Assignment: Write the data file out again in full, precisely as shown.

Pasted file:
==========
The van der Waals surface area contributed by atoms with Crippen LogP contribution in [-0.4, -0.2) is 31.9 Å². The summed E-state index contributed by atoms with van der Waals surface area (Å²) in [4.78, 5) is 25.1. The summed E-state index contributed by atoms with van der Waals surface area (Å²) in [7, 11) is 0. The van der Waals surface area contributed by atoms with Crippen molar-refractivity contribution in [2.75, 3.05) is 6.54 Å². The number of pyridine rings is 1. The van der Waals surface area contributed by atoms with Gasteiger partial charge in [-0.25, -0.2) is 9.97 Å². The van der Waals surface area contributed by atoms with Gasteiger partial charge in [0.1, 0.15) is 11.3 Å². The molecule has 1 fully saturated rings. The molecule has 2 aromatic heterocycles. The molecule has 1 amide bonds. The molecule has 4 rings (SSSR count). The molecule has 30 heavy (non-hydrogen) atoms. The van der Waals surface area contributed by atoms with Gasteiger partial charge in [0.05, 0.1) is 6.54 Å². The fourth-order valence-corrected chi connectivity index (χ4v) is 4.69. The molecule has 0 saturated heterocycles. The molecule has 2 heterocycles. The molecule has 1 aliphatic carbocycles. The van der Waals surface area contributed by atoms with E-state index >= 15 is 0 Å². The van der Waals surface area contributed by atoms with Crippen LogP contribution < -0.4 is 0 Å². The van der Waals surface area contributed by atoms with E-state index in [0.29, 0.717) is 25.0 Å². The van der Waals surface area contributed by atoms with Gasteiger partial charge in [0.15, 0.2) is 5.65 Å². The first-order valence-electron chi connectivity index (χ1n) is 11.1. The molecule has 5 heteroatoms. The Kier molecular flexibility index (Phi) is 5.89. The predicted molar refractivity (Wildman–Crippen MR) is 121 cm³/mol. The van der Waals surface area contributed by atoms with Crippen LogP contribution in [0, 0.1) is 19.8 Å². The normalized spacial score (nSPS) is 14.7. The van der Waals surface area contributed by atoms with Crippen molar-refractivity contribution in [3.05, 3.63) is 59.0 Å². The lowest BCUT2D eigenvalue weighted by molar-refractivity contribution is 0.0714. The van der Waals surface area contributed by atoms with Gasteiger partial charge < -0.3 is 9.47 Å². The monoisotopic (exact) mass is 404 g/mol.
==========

The van der Waals surface area contributed by atoms with Crippen LogP contribution in [-0.4, -0.2) is 31.9 Å². The summed E-state index contributed by atoms with van der Waals surface area (Å²) in [4.78, 5) is 25.1. The summed E-state index contributed by atoms with van der Waals surface area (Å²) in [7, 11) is 0. The van der Waals surface area contributed by atoms with Crippen molar-refractivity contribution in [2.75, 3.05) is 6.54 Å². The number of pyridine rings is 1. The van der Waals surface area contributed by atoms with Gasteiger partial charge in [-0.25, -0.2) is 9.97 Å². The van der Waals surface area contributed by atoms with Gasteiger partial charge in [0.1, 0.15) is 11.3 Å². The molecule has 1 fully saturated rings. The molecule has 2 aromatic heterocycles. The molecule has 1 amide bonds. The molecule has 4 rings (SSSR count). The molecule has 30 heavy (non-hydrogen) atoms. The van der Waals surface area contributed by atoms with Gasteiger partial charge in [0.05, 0.1) is 6.54 Å². The fourth-order valence-corrected chi connectivity index (χ4v) is 4.69. The molecule has 0 saturated heterocycles. The molecule has 2 heterocycles. The molecule has 1 aliphatic carbocycles. The van der Waals surface area contributed by atoms with E-state index >= 15 is 0 Å². The van der Waals surface area contributed by atoms with Crippen LogP contribution < -0.4 is 0 Å². The van der Waals surface area contributed by atoms with E-state index in [0.29, 0.717) is 25.0 Å². The van der Waals surface area contributed by atoms with Gasteiger partial charge in [0.15, 0.2) is 5.65 Å². The first-order valence-electron chi connectivity index (χ1n) is 11.1. The molecule has 5 heteroatoms. The Kier molecular flexibility index (Phi) is 5.89. The predicted molar refractivity (Wildman–Crippen MR) is 121 cm³/mol. The van der Waals surface area contributed by atoms with Crippen LogP contribution in [0, 0.1) is 19.8 Å². The normalized spacial score (nSPS) is 14.7. The van der Waals surface area contributed by atoms with Crippen molar-refractivity contribution in [3.05, 3.63) is 59.0 Å². The lowest BCUT2D eigenvalue weighted by molar-refractivity contribution is 0.0714. The van der Waals surface area contributed by atoms with Gasteiger partial charge < -0.3 is 9.47 Å². The monoisotopic (exact) mass is 404 g/mol.